To start off, I think I’ll sum things up easily by stating this: Havah took my breath away. If that sounds a bit romantic, it’s because I meant it to. Not the clique kind of romantic, but the awe-inspiring, fearful romance between a creation and its creator. Havah is a beautiful novel written about God’s love, His desire for a relationship with His Creation, and the agony of our relationship with Him being broken because of our own disobedience.
The story begins with Eve being created from Adam. Written in first person, the novel does a beautiful job of portraying Eve as she is birthed into existence. I’m not sure how challenging it must have been for Tosca to write from this angle, but she most definitely did an excellent job and it is this simple fact alone that marks her as a truly talented writer.
Eve runs through the garden in fellowship with the One, falls in love with the creation that came before her, Adam, and lives in wonder at the very world that God created for the two of them. Adam and Eve are able to communicate with each other, with the wildlife, and with God without speaking, the thoughts of all understood clearly, without deception or misunderstanding. The world at this time is truly one of bliss. No sin. No violence. Nothing but love and fellowship with each other and the One.
It broke my heart while I was reading these parts because I knew what was coming next in the story. I knew that they were going to rebel against God’s direct orders and that the fellowship with God was going to be broken. Eve and Adam partake in the fruit that the serpent – beautifully illustrated as an intelligent and sly creature – gives them and fall into death. What was once a beautiful garden now becomes a wild place that teems with violence and brutality, chasing Adam and Eve out of the paradise that God created specifically for them.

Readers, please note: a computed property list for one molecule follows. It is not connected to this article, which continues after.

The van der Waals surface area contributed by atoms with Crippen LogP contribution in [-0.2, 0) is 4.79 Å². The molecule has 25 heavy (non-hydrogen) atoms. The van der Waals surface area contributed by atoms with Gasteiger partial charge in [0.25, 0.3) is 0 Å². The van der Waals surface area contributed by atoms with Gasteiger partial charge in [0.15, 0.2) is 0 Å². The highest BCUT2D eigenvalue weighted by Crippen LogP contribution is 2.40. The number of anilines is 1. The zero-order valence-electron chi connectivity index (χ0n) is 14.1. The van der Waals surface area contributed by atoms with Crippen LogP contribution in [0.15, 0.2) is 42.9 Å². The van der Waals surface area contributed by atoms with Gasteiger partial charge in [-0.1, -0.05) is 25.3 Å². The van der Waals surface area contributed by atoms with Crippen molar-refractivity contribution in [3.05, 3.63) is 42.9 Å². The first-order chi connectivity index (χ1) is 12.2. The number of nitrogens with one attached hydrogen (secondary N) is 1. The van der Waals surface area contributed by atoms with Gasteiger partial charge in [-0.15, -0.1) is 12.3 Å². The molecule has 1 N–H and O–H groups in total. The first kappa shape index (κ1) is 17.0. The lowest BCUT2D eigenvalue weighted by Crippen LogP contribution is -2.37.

The story is then propelled into Adam and Eve’s relationship with each other, which takes a rough turn after their banishment from the garden and with the hostility of the land and the wildlife they have now been thrust into. They have children, and the story goes on to explain the heartaches of the garden they left behind, the children that are now populating the earth and the chronic pitfalls they encounter with the cursed land. The story expands into Cain and Abel, referenced in the novel as Kayin and Hevel, and the birth of murder.
Tosca really put her heart and soul into this novel. The Bible only explains so much about Adam and Eve’s banishment from the Garden of Eden and how the world is populated, but Tosca put so much fine effort into filling in the gaps in her own speculative way. I have to say this was truly a story that broke my heart at times and took my breath away at others. I was able to relate to Adam and Eve in a manner of existence, knowing that they were the ones that all life was created from, knowing that God had so much more in mind for them and for us. Their struggles are really no different than the struggles we encounter nowadays: murder, anger, greed, idolatry and lust.
During the novel, the expanse that looms between Adam and Eve as they succumb to their new destiny parallels the expanse that clearly grew between God and us when these events occurred. The silence, the embarrassment and shame of sin, stains the pages of the novel as it does the very core of our own hearts and I couldn’t help but feel a sense of fear at some points…fear of what would have happened if God hadn’t eventually sent His son to save us from an eternity of misery and broken fellowship with Him.
I am proud to give this book my own set of five stars. Granted, I usually enjoy reading a good science fiction/fantasy or action novel, but Tosca really pulled on my heart strings and, in her own style, drew me closer to realizing God’s true character and what He always wanted for us. This is the perfect book for a Bible study group or book club.
I look forward to reading and reviewing another one of Tosca’s novels, Demon: A Memoir, in the coming months.